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The Custom City used Hot Rod & Custom Car lot was located at 1414 Manchester Ave. in Los Angles. Assumably this shop used to be the well known D & B Auto Sales on Santa Monica Blvd. In 1954 original owner of this lot, Don Britton, had sold it to Marv Gelberg and Park Dana who renamed it Custom City. The Custom City on 1414 Manchester Ave., the one we can see in this article was mot likely related to the one on Santa Monica Blvd. D & B used to advertise their business in the local papers and national magazines, but from the Custom City lot we have not been able to find any advertising so far.

On the Custom City lot there were a number of great looking cars the day Bob and John Hellmuth visited it. Good looking cars by todays standards, probably selling for relatively little money in 1955. Just because they were considered outdated… which was especially the case for¬†the Custom Cars in the lot.

Close up of the great¬†looking chopped T Coupe with ’32 Ford grille, white wall tires, red wheels with ’50 Merc hubcaps. Painted white and used as Custom City advertising. Probably rolling as well as parked in front of the lot towards Manchester Ave.
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My personal favorite photo is this one showing a beautiful mid 40’s styled restyled 1941 Mercury convertible with chopped padded top.¬†
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Parked next to the ’41 Mercury is another chopped Mercury Convertible with padded top, this time a ’39 Mercury (no vent windows) with its rear window flap removed. The dark green ’40 Ford two door sedan in the back looks very nice as well.
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Close up of the 41 Merc shows the unusual shortened side trim, smoothed hood and what appear to be 53 Mercury hubcaps. Other modifications are the 46 Ford bumpers, the chopped windshield with padded top with three piece panoramic rear window. This was a very fine Custom, possibly slightly updated (hubcaps, and sans fender skirts) along the way, but in 1955 this style custom was very much out of style. I wonder how much the asking price was, and what ever happened to it.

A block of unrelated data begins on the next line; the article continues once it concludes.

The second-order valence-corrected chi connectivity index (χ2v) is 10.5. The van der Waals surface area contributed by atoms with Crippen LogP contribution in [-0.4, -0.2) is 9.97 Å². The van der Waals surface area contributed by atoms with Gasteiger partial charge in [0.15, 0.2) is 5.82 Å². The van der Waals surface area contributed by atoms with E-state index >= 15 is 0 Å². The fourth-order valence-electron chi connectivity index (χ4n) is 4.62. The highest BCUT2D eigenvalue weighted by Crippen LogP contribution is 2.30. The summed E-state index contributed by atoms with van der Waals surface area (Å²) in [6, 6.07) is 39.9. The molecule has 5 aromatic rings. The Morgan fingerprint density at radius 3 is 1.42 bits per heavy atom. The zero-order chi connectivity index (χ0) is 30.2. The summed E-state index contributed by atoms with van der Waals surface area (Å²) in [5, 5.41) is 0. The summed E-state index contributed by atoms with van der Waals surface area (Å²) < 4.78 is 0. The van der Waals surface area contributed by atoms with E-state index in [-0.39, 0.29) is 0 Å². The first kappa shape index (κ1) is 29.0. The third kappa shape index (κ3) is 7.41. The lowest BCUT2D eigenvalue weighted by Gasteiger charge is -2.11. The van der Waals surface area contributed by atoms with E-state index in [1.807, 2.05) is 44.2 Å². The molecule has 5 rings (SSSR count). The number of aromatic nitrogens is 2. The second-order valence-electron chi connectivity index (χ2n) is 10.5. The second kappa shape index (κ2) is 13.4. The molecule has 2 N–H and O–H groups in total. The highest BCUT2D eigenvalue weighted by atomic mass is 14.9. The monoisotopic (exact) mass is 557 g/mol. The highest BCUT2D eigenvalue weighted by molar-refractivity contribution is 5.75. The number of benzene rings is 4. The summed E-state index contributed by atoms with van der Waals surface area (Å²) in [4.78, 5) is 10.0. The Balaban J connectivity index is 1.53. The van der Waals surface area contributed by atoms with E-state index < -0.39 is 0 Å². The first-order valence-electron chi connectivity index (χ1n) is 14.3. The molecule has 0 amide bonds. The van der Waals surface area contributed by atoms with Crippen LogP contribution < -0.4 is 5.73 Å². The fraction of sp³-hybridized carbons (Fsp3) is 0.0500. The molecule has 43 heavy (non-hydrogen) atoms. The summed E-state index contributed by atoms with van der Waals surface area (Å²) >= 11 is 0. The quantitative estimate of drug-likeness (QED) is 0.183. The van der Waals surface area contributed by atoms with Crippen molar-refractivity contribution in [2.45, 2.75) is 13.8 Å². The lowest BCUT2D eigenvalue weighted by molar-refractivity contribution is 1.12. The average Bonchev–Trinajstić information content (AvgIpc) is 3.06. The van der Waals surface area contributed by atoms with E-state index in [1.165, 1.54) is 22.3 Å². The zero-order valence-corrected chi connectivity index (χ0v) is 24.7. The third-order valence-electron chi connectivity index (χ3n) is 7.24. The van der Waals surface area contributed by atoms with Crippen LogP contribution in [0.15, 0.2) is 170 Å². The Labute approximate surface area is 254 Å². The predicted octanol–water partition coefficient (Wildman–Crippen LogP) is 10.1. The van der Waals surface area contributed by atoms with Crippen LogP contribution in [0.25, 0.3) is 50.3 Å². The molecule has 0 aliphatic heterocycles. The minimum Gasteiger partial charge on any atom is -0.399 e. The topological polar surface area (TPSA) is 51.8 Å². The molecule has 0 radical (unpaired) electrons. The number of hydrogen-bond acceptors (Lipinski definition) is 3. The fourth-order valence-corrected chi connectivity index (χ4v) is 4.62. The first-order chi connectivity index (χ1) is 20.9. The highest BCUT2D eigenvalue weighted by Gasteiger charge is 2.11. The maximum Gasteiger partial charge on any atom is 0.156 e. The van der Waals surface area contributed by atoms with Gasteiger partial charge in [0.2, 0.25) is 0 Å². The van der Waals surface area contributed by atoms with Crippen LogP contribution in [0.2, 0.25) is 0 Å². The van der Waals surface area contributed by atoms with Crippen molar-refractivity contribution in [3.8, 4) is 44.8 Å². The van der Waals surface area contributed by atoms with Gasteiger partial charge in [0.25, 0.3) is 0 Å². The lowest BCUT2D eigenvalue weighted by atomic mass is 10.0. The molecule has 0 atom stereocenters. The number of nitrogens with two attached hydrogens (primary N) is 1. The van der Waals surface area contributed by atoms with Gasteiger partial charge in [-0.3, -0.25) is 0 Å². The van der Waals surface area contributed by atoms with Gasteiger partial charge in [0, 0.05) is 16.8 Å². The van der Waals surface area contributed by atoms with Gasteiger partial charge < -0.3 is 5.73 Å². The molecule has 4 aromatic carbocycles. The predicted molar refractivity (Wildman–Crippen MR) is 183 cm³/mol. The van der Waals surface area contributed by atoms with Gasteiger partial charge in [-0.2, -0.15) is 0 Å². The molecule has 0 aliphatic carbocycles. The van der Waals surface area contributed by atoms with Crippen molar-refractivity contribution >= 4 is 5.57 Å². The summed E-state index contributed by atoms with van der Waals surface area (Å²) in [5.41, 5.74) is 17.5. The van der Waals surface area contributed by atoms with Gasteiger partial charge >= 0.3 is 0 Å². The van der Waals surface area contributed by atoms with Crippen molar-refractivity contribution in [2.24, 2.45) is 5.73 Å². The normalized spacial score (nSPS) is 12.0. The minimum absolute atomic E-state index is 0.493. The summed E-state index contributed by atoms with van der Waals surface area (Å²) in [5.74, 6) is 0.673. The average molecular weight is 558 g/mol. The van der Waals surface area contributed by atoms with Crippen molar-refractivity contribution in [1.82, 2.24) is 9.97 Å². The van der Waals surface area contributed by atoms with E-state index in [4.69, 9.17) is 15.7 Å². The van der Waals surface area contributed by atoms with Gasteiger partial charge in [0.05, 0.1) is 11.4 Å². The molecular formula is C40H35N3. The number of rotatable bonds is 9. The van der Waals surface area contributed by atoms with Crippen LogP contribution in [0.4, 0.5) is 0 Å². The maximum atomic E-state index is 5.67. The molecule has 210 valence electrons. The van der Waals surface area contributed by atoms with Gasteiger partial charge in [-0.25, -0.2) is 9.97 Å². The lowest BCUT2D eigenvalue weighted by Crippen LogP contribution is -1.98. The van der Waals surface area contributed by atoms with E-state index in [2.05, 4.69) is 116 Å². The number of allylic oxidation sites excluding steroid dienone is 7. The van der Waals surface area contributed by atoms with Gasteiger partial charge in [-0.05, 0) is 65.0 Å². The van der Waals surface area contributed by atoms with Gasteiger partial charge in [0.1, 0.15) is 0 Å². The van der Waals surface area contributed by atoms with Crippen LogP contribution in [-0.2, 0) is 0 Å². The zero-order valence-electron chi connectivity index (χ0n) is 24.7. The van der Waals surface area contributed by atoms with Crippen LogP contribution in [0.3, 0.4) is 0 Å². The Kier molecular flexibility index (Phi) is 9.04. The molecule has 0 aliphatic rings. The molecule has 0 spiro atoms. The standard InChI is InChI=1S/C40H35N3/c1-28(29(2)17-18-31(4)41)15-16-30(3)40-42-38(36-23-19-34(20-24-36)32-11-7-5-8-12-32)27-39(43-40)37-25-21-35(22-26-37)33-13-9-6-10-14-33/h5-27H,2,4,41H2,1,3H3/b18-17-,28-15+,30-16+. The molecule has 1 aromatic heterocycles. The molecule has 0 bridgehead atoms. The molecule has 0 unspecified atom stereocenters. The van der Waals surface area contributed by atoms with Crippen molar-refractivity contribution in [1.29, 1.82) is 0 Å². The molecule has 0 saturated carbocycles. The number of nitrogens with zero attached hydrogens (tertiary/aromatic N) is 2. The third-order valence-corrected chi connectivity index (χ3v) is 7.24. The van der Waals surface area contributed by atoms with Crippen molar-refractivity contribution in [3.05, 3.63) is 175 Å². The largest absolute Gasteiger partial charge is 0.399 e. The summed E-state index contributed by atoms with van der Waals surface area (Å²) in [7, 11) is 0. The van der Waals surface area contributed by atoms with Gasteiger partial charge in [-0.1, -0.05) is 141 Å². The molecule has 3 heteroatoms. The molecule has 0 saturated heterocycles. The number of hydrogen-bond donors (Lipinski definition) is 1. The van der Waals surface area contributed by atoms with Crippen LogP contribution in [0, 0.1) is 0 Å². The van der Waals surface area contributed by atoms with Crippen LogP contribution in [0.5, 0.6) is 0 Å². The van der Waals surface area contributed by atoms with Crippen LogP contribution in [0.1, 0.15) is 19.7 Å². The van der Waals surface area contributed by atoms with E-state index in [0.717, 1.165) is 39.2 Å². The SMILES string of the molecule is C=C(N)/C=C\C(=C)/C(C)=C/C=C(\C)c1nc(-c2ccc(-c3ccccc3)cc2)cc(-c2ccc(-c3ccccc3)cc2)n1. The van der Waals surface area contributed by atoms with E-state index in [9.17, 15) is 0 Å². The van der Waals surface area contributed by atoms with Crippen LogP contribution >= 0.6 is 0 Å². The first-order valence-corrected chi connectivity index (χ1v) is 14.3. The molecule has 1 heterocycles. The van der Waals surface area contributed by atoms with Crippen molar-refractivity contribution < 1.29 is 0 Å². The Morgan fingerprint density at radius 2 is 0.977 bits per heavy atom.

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Parked next to the white chopped T Coupe from is this 1932 Ford ex-cabriolet turned roadster. Even back in 1955 this was a hot looking Hot Rod. The all black ’32 Roadster with ¬†red steelies and white wall tiers looks stunning as well. Don’t forget to look at the cars in the back row.
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Close up on the ’32 Cabriolet shows that it has some very nicely done body work required¬†to make the DuVall windshield work with the cowl. The license plate has ’53 tags on it. Makes me wonder if it has been parked here since 1953.¬†
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Ardun powered heavily chopped pale yellow ’32 Ford Coupe. Perfectly styled and proportioned. Makes you wonder why it was not parked out on the front row, where everybody could see it from the street.
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The one car that the brothers recognized from the magazines was this ’53 Studebaker restyled by the Valley Custom Shop. It was parked on the front row, on the other side of the entrance of the lot.¬†
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Zooming in on the cars in the background sow another mid/late 40’s styled ’41. This time an ’41 Ford convertible with smooth chopped padded top, ’49 Plymouth bumpers and lavender paint. The ’32 Ford Chopped coupe parked next to it looks very modern with its headlight bar missing.
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Close up on the ’53 Studebaker “Stude Italia” created by the Valley Custom Shop in Burbank for owner Stan Mashbum. Those Studebaers came from the factory already beautiful, but the Valley Shop was able to make it looks even nicer. Two¬†years after it had made the cover of Motor Trend magazine is was on the Custom City Second Hand Lot!
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Locations of the Custom City lot (red pin) the D & B Auto Sales in Hollywood, Valley Custom Shop, and for additional distance info the Barris (Atlantic Blvd) and Ayala shops.
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1949 D & B Auto Sales lot photos

 

D & B AUTO SALES

 

Stan Baker visited the D & B Auto Sales car lot in 1949. He brought his camera with him and shot some of the amazing cars that were for sale that day.


In the later part of the 1940’s and early part of the 1950’s there were several car dealers who were specializing in selling used Custom Cars and Hot Rods. One of those places was owned by Don Britton and located on 8221 Santa Monica Blvd. in Hollywood California. Don advertised his Auto Sales lot in the early years of Hot Rod Magazine, and also in the weekly Motor Sports World in the early 1950’s among other places. Don ran an large ad in the November 1948 issue of Hot Rod Magazine. He had Tom Medley do a nice cartoon for it. The later ads were much smaller and only had text to advertise the Hot Rod and Custom Cars he had for sale.


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[box_light]Most of the photos shown here come from the Mark Murray Collection. Mark inherited these amazing photos from his grandfather Stan Baker. See more articles we did on the Mark Murray Collection here on the Custom Car Chronicle.[/box_light]


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This photo taken by Strother Mac Minn is included in the article because it shows the small wooden D & B office really well. We can also see in this photo that the whole lot was covered with colorful flags hanging from the telephone poles to the office building.